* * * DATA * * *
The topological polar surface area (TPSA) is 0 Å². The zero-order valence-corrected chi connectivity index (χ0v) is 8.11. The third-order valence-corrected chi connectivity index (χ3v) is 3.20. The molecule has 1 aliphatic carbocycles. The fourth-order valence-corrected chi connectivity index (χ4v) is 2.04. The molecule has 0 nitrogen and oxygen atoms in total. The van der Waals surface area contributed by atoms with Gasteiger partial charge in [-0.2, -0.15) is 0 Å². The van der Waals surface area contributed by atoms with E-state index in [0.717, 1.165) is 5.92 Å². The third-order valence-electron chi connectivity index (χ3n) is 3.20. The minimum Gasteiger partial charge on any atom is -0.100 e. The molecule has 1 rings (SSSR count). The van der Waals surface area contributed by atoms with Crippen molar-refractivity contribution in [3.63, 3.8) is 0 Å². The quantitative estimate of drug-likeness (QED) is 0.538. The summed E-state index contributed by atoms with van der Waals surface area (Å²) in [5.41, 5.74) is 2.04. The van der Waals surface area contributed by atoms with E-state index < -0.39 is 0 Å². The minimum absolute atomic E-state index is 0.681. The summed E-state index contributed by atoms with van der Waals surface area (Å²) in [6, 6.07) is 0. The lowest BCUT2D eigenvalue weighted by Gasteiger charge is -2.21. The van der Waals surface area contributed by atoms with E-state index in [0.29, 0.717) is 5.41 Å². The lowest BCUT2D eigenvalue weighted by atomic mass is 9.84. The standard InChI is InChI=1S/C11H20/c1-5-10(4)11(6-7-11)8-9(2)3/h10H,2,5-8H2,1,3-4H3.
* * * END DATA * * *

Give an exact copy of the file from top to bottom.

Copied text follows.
The topological polar surface area (TPSA) is 0 Å². The zero-order valence-corrected chi connectivity index (χ0v) is 8.11. The third-order valence-corrected chi connectivity index (χ3v) is 3.20. The molecule has 1 aliphatic carbocycles. The fourth-order valence-corrected chi connectivity index (χ4v) is 2.04. The molecule has 0 nitrogen and oxygen atoms in total. The van der Waals surface area contributed by atoms with Gasteiger partial charge in [-0.2, -0.15) is 0 Å². The van der Waals surface area contributed by atoms with E-state index in [0.717, 1.165) is 5.92 Å². The third-order valence-electron chi connectivity index (χ3n) is 3.20. The minimum Gasteiger partial charge on any atom is -0.100 e. The molecule has 1 rings (SSSR count). The van der Waals surface area contributed by atoms with Crippen molar-refractivity contribution in [3.63, 3.8) is 0 Å². The quantitative estimate of drug-likeness (QED) is 0.538. The summed E-state index contributed by atoms with van der Waals surface area (Å²) in [5.41, 5.74) is 2.04. The van der Waals surface area contributed by atoms with E-state index < -0.39 is 0 Å². The minimum absolute atomic E-state index is 0.681. The summed E-state index contributed by atoms with van der Waals surface area (Å²) in [6, 6.07) is 0. The lowest BCUT2D eigenvalue weighted by Gasteiger charge is -2.21. The van der Waals surface area contributed by atoms with E-state index in [0.29, 0.717) is 5.41 Å². The lowest BCUT2D eigenvalue weighted by atomic mass is 9.84. The standard InChI is InChI=1S/C11H20/c1-5-10(4)11(6-7-11)8-9(2)3/h10H,2,5-8H2,1,3-4H3.